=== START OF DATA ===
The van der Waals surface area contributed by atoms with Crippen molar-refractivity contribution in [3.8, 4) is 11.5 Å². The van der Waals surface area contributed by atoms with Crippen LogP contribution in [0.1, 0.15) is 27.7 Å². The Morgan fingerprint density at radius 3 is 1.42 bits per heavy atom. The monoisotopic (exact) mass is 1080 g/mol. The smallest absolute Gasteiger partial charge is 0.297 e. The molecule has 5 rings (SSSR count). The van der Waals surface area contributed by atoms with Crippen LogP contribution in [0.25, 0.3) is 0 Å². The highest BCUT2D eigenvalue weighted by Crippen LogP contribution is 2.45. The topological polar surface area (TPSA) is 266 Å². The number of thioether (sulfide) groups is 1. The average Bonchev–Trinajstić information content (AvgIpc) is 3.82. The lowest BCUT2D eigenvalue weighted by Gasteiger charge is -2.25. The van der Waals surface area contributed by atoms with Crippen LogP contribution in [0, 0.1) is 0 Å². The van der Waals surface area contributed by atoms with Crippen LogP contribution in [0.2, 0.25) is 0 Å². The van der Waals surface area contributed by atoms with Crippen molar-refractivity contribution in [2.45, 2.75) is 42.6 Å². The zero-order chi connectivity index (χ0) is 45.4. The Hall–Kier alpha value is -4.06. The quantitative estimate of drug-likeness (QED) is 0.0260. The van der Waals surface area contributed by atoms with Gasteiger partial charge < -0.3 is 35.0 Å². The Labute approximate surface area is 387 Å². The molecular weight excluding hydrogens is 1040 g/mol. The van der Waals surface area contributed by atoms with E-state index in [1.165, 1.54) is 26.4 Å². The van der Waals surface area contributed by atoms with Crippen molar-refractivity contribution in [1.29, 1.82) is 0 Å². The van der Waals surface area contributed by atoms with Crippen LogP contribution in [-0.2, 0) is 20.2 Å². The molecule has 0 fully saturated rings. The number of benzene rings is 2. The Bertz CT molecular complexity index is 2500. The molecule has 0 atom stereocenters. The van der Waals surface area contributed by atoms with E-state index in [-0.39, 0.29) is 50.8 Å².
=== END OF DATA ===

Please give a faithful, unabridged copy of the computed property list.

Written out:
The van der Waals surface area contributed by atoms with Crippen molar-refractivity contribution in [3.8, 4) is 11.5 Å². The van der Waals surface area contributed by atoms with Crippen LogP contribution in [0.1, 0.15) is 27.7 Å². The Morgan fingerprint density at radius 3 is 1.42 bits per heavy atom. The monoisotopic (exact) mass is 1080 g/mol. The smallest absolute Gasteiger partial charge is 0.297 e. The molecule has 5 rings (SSSR count). The van der Waals surface area contributed by atoms with Crippen LogP contribution in [0.25, 0.3) is 0 Å². The highest BCUT2D eigenvalue weighted by Crippen LogP contribution is 2.45. The topological polar surface area (TPSA) is 266 Å². The number of thioether (sulfide) groups is 1. The average Bonchev–Trinajstić information content (AvgIpc) is 3.82. The lowest BCUT2D eigenvalue weighted by Gasteiger charge is -2.25. The van der Waals surface area contributed by atoms with Crippen LogP contribution in [0, 0.1) is 0 Å². The van der Waals surface area contributed by atoms with Crippen LogP contribution in [0.2, 0.25) is 0 Å². The van der Waals surface area contributed by atoms with Crippen molar-refractivity contribution in [2.45, 2.75) is 42.6 Å². The zero-order chi connectivity index (χ0) is 45.4. The Hall–Kier alpha value is -4.06. The quantitative estimate of drug-likeness (QED) is 0.0260. The van der Waals surface area contributed by atoms with Gasteiger partial charge < -0.3 is 35.0 Å². The Labute approximate surface area is 387 Å². The molecular weight excluding hydrogens is 1040 g/mol. The van der Waals surface area contributed by atoms with E-state index in [1.165, 1.54) is 26.4 Å². The van der Waals surface area contributed by atoms with Crippen molar-refractivity contribution in [1.29, 1.82) is 0 Å². The van der Waals surface area contributed by atoms with Crippen LogP contribution in [-0.2, 0) is 20.2 Å². The molecule has 0 fully saturated rings. The number of benzene rings is 2. The Bertz CT molecular complexity index is 2500. The molecule has 0 atom stereocenters. The van der Waals surface area contributed by atoms with E-state index in [-0.39, 0.29) is 50.8 Å².